At the temple last week, mom and I had a very special experience. I was supposed to be the leader of the session but the assistant coordinator asked me if I would help at the veil instead as there were lots of English speakers. Earlier in the day, I had to switch to Spanish which I had not used since July of 2015 in the temple. I made a few mistakes. The brother told me that Paula would be in the ordinance room. We ended up at the same place. Finally, a sister came through who made it clear that she wanted everything in Spanish and I heard her and immediately switched to Spanish. It was good that I had had the earlier experience in the day so I could correct my mistakes. As I began to speak, she began to weep and did so several times. She gave me the sweetest look. I visited with them in my Portunol and found out they were from Chile and had wanted to do everything in Spanish as that is what they were comfortable with. They just both hugged me and were so grateful. I was grateful too as was mom. We felt very blessed. I will let you all think about how that must have all come about, because there was nobody else who could do it in Spanish. Thanks to my fellow high school classmate Scott Shirley, who first asked me in November of 2008, our first night at the Rexburg Temple, to learn everything in English, Spanish and Portuguese.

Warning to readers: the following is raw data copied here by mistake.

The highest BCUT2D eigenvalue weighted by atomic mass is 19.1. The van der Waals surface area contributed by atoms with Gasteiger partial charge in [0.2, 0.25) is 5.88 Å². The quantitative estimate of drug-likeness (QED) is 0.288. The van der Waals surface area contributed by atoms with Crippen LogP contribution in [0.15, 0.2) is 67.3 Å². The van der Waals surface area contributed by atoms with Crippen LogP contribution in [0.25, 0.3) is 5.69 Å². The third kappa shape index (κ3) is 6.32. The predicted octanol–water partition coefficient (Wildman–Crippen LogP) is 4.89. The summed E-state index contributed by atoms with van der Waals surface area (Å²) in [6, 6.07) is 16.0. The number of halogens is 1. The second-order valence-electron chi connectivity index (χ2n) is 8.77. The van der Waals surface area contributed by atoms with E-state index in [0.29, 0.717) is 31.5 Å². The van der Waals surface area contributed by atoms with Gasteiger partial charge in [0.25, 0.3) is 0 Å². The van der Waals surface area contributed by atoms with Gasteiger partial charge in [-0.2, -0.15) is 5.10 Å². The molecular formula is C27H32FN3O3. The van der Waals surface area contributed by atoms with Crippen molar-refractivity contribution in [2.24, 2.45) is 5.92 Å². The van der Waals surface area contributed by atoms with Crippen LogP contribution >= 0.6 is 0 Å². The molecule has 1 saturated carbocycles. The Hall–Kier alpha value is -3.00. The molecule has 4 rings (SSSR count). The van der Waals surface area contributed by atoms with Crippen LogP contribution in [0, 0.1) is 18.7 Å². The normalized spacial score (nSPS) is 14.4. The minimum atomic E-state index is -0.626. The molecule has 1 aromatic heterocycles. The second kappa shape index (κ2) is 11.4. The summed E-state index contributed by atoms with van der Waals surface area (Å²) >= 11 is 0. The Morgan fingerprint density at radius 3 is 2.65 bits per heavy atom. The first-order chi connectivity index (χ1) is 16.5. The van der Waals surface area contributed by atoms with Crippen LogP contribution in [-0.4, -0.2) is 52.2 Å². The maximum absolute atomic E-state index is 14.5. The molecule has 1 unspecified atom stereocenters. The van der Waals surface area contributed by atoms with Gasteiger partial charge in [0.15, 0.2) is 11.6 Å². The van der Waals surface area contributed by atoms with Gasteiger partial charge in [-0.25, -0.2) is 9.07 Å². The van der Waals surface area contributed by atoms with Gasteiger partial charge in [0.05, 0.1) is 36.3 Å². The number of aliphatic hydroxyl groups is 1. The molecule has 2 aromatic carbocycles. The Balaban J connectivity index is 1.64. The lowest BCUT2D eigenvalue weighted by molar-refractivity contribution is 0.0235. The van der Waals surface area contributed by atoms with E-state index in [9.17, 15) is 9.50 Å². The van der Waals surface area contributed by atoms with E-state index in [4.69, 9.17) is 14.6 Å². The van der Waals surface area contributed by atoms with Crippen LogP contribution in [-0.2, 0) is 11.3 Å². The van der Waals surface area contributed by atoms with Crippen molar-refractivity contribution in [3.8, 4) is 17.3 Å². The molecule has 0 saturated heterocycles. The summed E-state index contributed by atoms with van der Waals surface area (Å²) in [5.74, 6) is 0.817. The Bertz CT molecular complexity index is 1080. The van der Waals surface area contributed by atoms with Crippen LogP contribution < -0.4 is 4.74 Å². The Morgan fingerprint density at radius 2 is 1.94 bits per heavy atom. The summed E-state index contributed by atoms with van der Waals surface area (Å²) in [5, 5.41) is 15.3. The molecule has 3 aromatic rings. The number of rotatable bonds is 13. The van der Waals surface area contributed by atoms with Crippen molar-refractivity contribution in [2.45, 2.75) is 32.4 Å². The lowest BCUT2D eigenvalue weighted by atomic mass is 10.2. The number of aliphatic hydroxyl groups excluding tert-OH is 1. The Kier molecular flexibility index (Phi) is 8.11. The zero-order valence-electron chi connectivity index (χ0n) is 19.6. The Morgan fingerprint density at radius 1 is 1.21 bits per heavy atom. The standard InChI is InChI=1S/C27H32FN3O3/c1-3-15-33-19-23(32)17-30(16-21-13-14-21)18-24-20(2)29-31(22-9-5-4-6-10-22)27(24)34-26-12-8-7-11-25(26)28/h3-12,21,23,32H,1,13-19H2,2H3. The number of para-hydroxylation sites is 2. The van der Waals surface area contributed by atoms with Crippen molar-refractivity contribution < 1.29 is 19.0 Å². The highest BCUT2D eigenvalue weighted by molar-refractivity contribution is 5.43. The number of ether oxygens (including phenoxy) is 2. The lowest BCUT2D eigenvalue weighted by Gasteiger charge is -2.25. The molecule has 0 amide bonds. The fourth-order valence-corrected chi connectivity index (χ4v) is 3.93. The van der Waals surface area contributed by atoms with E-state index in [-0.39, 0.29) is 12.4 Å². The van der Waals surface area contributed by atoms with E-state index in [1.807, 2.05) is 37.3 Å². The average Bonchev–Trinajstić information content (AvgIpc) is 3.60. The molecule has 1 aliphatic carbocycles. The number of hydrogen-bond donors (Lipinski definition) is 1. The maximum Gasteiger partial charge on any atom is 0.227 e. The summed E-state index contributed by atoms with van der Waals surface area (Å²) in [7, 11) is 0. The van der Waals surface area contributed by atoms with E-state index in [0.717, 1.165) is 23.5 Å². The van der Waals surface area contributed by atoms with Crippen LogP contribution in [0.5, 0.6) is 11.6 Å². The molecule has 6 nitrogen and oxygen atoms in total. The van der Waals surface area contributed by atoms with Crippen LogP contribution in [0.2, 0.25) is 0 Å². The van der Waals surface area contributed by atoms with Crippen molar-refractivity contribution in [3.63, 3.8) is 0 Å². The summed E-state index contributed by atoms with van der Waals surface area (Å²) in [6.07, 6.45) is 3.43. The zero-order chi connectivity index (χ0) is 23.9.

Lastly, we got on a bus to go out for dinner on a Saturday evening with Sister Cox, the Burkes and the Harris'. On the bus, Paula and I were standing a little way from the others. The others were speaking in English (loudly but with no intention of bothering anyone) right around a young woman with a little girl about in between Hannah and Lauren's age. They just looked a little frightened with all the English being spoken. I went over and could see the little girl had on a tutu and a little crown on her head. So I leaned over and asked if she was taking dance lessons. That seemed to break the ice and the mother said no she wasn't. So I said, "Então parece que voce é uma princesa." (Well, then I guess you are a princess). The little girl had been kind of hiding and she looked up with the biggest smile as did her mother. So we talked about the movie "Frozen" and the mother said her daughter could sing the songs in English. Finally as we were about to our destination, I had put a single pass along card in my pocket and so I pulled it out. It is the one with Christ's visit to the Americas. I asked the little girl if she would like to have it and she said, "Sim". I then asked her if she knew who the man in white was in the painting and she said, "Jesus". I told her mother that she could call the phone number on the back of the card and she would receive a Book of Mormon for free and with no strings attached. So, it was another positive experience. When I get to talk to people like that, they are the very best times of the mission, nothing better. Hope you are all doing well. We have a hair more than 6 weeks until we return.
Love, Dad and Elder Sonderegger